Some NHL teams placate their fans with free hats or magnetic schedules. The Philadelphia Flyers, however, know what their fans really want: the opportunity to smash a flat-screen television with a hockey stick.
The Flyers announced on Tuesday that the Wells Fargo Center now has a “Disassembly Room,” the first-ever “rage room” inside a major professional sports arena.
Located behind a “hidden” library wall entrance in the team’s new “Assembly Room” lounge and bar area, the anger cave allows Flyers fans to take out their aggression on household items like TVs, dishware, bottles and guitars using a variety of tools like baseball bats, orange and black sledgehammers and, of course, hockey sticks.
Fans wear protective gear during the session, and there’s also an observation room.
Smash some of the items enough, and they might reveal the logo of an opposing team, according to the Flyers.
“The concept is definitely one-of-a-kind and non-traditional,” said Valerie Camillo, president of business operations of the Philadelphia Flyers and the Wells Fargo Center. “We ran the concept by some of our fans who told us they thought this would be a fresh way to have some harmless fun.”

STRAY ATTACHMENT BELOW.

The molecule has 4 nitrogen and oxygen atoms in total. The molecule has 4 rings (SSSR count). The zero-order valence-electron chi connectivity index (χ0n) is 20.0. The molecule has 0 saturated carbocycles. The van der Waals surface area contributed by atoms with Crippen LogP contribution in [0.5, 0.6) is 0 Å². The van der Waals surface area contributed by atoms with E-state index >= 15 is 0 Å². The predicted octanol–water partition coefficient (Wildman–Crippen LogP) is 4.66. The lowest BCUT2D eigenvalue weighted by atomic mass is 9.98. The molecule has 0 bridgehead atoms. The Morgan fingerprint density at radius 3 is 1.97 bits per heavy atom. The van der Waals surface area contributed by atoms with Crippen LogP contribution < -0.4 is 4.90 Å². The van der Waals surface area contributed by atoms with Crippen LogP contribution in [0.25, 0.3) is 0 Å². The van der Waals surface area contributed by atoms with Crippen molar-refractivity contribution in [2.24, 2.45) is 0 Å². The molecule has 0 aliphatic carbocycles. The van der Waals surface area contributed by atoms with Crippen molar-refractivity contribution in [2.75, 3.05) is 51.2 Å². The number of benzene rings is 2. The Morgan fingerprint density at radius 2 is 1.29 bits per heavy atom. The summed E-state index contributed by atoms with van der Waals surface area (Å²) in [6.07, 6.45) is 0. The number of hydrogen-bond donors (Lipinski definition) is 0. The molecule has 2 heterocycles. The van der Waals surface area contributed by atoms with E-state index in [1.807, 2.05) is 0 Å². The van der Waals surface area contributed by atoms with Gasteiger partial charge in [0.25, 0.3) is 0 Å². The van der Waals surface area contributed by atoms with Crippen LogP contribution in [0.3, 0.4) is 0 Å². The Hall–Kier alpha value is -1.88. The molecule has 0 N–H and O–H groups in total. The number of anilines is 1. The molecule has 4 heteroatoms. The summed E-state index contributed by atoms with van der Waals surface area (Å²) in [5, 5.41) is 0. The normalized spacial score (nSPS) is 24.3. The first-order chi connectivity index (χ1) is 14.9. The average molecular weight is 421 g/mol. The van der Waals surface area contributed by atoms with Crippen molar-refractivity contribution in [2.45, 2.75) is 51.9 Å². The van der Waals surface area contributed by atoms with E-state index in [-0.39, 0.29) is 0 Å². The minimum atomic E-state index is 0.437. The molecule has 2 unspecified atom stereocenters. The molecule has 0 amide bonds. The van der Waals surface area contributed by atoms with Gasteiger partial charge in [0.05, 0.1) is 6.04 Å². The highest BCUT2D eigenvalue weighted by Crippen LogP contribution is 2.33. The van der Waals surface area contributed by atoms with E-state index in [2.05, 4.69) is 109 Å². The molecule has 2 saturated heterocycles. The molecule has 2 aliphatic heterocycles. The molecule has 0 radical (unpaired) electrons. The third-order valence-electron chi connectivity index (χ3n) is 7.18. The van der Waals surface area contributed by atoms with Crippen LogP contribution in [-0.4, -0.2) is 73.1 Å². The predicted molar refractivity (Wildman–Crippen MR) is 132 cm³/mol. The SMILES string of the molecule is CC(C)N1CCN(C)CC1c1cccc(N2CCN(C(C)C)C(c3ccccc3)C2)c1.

The “rage room” concept started in Japan about a decade ago, and eventually spread to the U.S. Locations like Break Stuff Bay Area in San Jose, California, use recycled electronics as fodder, and charge $25 for a “BYOB” option that allows people to bring in their own stuff to break.
To access the Flyers’ rage room, fans make a reservation for a specific time before, during or after Philadelphia home games at a cost of $35 for individuals and $60 for groups of two. Participants receive five minutes to smash up items, and are given one five-gallon bucket of smaller breakable items and one “medium-sized” item to break.
A 45-year Stanley Cup drought should provide an ample source of rage for Flyers fans.